Cloudy, or a Chance of Haze?

CASE, which stands for Contribution to ARIEL Survey of Exoplanets, will capture wavelengths of visible and infrared light that carry evidence for clouds and hazes in planets’ skies. What makes something a cloud or haze? Clouds condense out of the atmosphere, like water droplets that make clouds in Earth’s sky. Hazes are molecules that often form through chemical processes when light interacts with molecules in the atmosphere.

Understanding whether an exoplanet has clouds or hazes will help astronomers better interpret other information about the planet’s atmosphere, like chemical makeup and temperature, and figure out what physical and chemical processes are happening.

Also, understanding chemical compositions of exoplanet atmospheres might help decide which of two leading theories for how planets form is most likely correct. One theory suggests that planets will tend to have similar fractions of heavy elements as their host stars, while another implies that the heavy element fractions could be quite different. 

Finally, studying the atmospheres of 1,000 planets should help astronomers find out what’s typical and pick out interesting cases to delve into.

“When we see a single planet, a big question is, ‘Is this kind of like the others, or did something special happen here?’” Swain said. “And that’s a fundamental capability that ARIEL is going to give us.”

CATEGORIZED UNDER: Space & Physics, top posts
MORE ABOUT: exoplanets, NASA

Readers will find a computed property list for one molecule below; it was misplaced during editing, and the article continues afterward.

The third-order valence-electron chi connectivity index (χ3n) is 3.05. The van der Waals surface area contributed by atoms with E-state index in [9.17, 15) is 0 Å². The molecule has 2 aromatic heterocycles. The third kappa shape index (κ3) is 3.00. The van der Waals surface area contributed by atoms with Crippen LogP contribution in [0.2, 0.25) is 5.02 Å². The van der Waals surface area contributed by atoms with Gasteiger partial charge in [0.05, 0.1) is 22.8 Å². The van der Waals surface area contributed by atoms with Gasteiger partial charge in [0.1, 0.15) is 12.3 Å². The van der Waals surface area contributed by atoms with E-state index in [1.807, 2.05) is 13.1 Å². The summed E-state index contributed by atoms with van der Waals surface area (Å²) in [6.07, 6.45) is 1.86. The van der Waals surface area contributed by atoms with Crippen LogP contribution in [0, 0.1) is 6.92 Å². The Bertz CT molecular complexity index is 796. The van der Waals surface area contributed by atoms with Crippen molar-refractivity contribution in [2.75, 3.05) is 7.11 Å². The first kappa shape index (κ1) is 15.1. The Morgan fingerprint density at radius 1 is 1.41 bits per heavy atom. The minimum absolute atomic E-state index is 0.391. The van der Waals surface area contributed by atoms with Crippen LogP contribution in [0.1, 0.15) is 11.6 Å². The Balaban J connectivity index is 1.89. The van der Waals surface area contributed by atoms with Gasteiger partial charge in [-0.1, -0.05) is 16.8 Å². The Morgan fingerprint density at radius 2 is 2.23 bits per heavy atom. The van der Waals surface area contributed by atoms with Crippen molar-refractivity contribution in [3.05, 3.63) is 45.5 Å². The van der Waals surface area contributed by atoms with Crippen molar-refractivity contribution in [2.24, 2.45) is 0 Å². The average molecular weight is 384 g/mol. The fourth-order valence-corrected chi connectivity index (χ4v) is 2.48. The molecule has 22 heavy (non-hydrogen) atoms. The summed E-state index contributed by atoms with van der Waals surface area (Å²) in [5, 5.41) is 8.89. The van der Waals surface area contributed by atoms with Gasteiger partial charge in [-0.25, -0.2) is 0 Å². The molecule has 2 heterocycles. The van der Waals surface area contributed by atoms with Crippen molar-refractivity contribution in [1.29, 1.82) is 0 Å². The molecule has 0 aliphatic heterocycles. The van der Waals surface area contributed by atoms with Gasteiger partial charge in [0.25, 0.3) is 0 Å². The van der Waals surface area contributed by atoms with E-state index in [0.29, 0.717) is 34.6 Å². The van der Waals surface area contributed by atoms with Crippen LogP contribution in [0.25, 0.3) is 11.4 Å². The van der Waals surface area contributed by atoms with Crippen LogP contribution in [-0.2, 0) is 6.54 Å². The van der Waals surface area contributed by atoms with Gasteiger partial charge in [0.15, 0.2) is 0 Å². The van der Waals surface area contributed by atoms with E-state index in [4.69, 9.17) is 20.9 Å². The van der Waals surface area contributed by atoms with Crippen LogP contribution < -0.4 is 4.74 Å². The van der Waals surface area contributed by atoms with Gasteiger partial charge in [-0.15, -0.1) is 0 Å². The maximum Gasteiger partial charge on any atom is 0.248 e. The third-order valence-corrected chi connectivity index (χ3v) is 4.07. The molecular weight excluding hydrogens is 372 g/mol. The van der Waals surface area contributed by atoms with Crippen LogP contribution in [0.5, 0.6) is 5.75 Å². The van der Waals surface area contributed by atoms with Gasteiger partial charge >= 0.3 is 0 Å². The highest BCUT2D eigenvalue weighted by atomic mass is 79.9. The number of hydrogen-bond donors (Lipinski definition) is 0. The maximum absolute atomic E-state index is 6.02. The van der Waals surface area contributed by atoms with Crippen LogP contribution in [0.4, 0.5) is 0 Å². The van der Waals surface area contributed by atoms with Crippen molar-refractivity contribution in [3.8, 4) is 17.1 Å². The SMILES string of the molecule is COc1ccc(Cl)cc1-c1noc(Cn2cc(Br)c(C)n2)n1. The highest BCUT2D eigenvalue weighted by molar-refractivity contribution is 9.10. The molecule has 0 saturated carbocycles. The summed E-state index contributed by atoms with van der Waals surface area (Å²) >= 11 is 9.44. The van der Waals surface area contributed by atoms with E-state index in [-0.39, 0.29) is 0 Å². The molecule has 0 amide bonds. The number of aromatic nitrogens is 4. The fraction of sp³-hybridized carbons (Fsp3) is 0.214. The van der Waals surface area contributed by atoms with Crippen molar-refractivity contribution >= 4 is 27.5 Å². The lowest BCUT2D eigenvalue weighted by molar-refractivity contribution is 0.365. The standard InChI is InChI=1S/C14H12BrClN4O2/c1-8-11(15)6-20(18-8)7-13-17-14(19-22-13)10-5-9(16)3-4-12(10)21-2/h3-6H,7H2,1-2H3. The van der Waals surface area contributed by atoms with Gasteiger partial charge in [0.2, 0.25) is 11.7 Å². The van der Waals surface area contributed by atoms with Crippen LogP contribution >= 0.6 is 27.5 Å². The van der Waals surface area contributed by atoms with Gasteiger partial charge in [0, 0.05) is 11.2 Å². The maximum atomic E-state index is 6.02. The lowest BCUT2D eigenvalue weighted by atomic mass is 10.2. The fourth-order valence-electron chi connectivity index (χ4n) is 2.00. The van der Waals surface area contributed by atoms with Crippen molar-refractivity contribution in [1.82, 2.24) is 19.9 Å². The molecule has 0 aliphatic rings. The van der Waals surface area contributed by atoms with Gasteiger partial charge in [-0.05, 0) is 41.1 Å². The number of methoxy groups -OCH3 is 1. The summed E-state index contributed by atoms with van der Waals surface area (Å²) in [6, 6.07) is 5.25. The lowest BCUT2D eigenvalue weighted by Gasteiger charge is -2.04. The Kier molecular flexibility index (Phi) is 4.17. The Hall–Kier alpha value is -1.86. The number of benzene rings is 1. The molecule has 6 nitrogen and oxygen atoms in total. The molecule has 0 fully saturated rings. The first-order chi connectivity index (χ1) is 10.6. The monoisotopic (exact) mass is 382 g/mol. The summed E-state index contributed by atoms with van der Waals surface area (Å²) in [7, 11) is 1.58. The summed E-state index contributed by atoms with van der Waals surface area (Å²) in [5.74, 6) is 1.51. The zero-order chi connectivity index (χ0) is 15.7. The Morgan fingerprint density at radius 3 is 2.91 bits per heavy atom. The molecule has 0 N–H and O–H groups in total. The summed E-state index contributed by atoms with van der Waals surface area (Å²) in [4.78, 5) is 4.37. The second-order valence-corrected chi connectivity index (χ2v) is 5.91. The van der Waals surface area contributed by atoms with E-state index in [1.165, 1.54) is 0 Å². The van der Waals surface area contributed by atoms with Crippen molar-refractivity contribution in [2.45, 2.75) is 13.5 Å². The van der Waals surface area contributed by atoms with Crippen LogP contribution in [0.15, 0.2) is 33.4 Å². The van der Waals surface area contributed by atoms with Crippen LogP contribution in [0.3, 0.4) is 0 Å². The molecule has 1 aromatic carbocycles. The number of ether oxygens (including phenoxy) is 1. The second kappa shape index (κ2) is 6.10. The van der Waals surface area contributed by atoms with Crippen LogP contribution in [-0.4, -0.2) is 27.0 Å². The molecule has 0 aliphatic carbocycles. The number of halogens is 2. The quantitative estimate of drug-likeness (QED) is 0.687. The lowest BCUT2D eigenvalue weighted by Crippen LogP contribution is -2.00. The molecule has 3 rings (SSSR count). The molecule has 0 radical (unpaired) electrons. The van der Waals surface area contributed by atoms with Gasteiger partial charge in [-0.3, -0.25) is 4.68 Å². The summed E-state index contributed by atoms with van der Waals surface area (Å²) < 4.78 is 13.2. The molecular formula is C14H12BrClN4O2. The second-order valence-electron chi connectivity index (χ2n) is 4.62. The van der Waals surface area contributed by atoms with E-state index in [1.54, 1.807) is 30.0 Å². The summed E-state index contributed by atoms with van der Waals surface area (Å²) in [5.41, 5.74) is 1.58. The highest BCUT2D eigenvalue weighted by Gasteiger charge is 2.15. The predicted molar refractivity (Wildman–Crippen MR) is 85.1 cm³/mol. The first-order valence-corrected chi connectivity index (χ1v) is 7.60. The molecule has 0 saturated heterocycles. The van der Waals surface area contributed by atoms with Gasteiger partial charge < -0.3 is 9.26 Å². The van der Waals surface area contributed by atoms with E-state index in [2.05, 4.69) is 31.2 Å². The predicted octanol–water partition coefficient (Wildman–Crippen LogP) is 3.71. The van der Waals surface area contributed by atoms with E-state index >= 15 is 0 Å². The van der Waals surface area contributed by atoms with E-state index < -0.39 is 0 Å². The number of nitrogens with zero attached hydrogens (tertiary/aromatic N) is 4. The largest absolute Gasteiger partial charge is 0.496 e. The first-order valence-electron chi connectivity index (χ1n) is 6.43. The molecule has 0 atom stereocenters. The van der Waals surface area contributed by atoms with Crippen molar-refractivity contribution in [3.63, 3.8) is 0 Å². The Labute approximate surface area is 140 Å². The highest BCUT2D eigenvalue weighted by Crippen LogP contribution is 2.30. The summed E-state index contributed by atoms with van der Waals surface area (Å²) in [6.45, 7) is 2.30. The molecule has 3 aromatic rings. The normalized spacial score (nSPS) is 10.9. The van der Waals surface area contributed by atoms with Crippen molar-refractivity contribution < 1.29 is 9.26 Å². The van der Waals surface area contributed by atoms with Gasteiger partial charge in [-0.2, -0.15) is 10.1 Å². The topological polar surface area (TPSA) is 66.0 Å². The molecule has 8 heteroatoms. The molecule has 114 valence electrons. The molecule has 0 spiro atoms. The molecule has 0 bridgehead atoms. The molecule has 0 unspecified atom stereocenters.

SpaceX Launches 60 more Starlink Satellites to Orbit

By Hailey Rose McLaughlin | November 12, 2019 3:07 pm
Falcon 9 Liftoff
The Falcon 9 rocket taking off for the Starlink mission on November 11. (Credit: SpaceX/Flickr)

On November 11, SpaceX launched a Falcon 9 rocket carrying another 60 Starlink satellites, which will eventually provide internet service worldwide. The launch from Cape Canaveral Air Force Station made history by reusing a record number of rocket parts. But even with that feat in aerospace design, the launch wasn’t celebrated by everyone.

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CATEGORIZED UNDER: Space & Physics, top posts
MORE ABOUT: spaceflight

How Could We Find a Wormhole Hiding in the Milky Way?

By Erika K. Carlson | November 12, 2019 2:53 pm
wormhole
A new study outlined a possible method to search for a wormhole at the center of the Milky Way, where a supermassive black hole, like the one seen in this artist’s concept, resides. (Credit: NASA/JPL-Caltech)

If there was a wormhole in the center of our galaxy, how could we tell? Two physicists propose that carefully watching the motions of a star orbiting the Milky Way’s supermassive black hole might help scientists start to check. The researchers published the idea in a recent paper in the journal Physical Review D.

A wormhole is a hypothetical concept that connects two separate areas of space-time. Wormholes often appear in science fiction narratives like the 2014 film Interstellar as a convenient way to get from point A to point B in the vast universe. Physicists have many theories that describe how wormholes might behave, if they exist, but haven’t yet found any. 

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CATEGORIZED UNDER: Space & Physics, top posts
MORE ABOUT: cosmology, physics

How the Nile River Has Stayed In One Place for 30 Million Years

By Leslie Nemo | November 11, 2019 4:22 pm
Nile River
The Nile River seen at sunrise. (Credit: Kirsty Bisset/Shutterstock)

Thousands of years ago, ancient Egyptians built their agricultural systems around the dependable movement of the Nile. Those rhythms date back much further than any human relative has been alive, scientists now find.

New research shows that the Nile has kept about the same course for its entire 30-million-year existence. This is likely thanks to a reliable flow of rocky material just below the Earth’s surface, which continually pushes up the Ethiopian Highlands, where the river starts, says an international team of researchers.

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CATEGORIZED UNDER: Environment, top posts
MORE ABOUT: geology